Christ is our altar (Hebrews 13:10), our temple (John 2:21) for it is he that sanctifies all our gifts, and puts an acceptableness in them, 1 Peter 2:5. Those that put their own works into the place of Christ’s righteousness in justification are guilty of the Pharisees’ absurdity, who preferred the gift before the altar.

Where making promises and taking oaths are concerned, John MacArthur cautions us to take them seriously:

Keep your promise. Keep your word. God hates lying. So many Old Testament texts in the Psalms particularly. Let me just call your attention to several just as a point of contact. In Psalm 50, verse 14, “Offer unto God thanksgiving and pay thy vows unto the Most High.” Don’t make promises you can’t keep. Promise to God, keep your promise. Psalm 56:12, “Thy vows are upon me oh God, I will render praises unto thee. I’m bound by my promises to you oh God. I won’t break my word.” Psalm 61, verse 8 and these are just samples, “So will I sing praise to thy name forever, that I may daily perform my vows.” Psalm 66:13, “I will go into the house with burnt offerings. I will pay thee my vows.” Psalm 76:11, “Vow and pay unto the Lord your God.” And it goes on like that a lot of places in the Old Testament. Keep your word to God. Keep your word to men.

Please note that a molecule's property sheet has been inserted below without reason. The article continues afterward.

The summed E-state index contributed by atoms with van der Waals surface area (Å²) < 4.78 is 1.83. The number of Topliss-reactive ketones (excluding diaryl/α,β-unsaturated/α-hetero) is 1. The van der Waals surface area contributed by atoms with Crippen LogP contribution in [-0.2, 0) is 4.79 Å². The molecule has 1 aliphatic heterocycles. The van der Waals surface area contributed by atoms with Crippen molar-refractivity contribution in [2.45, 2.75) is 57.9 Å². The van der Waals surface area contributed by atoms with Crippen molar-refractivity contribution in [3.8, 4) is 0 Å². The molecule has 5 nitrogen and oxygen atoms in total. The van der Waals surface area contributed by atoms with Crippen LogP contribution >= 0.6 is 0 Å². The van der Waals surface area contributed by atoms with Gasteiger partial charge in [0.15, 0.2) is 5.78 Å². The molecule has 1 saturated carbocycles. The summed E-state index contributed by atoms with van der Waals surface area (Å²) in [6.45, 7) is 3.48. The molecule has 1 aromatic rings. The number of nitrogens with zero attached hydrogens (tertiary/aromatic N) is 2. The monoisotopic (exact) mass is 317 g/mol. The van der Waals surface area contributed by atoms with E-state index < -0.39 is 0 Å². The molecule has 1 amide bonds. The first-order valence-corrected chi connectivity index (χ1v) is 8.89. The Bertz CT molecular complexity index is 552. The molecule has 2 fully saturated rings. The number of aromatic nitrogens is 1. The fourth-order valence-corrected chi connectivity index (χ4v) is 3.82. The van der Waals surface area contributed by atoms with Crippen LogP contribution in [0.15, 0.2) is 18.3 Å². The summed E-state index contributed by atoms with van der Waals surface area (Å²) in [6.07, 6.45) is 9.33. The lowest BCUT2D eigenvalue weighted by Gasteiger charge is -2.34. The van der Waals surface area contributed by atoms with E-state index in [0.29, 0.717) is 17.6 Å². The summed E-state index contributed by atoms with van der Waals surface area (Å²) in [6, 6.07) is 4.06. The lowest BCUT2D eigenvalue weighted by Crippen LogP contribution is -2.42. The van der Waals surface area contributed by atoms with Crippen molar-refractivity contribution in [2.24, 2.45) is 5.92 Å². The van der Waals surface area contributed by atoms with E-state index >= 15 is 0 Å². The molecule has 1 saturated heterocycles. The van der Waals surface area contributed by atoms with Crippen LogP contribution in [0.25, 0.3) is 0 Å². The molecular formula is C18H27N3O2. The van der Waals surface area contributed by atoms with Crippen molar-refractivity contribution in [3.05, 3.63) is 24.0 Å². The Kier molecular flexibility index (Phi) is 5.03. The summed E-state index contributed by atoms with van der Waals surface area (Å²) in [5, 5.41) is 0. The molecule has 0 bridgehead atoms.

Next week’s entry will Jesus’s final words on this woe.

Next time: Matthew 23:20-22

Bible GenevaThe three-year Lectionary that many Catholics and Protestants hear in public worship gives us a great variety of Holy Scripture.

Yet, it doesn’t tell the whole story.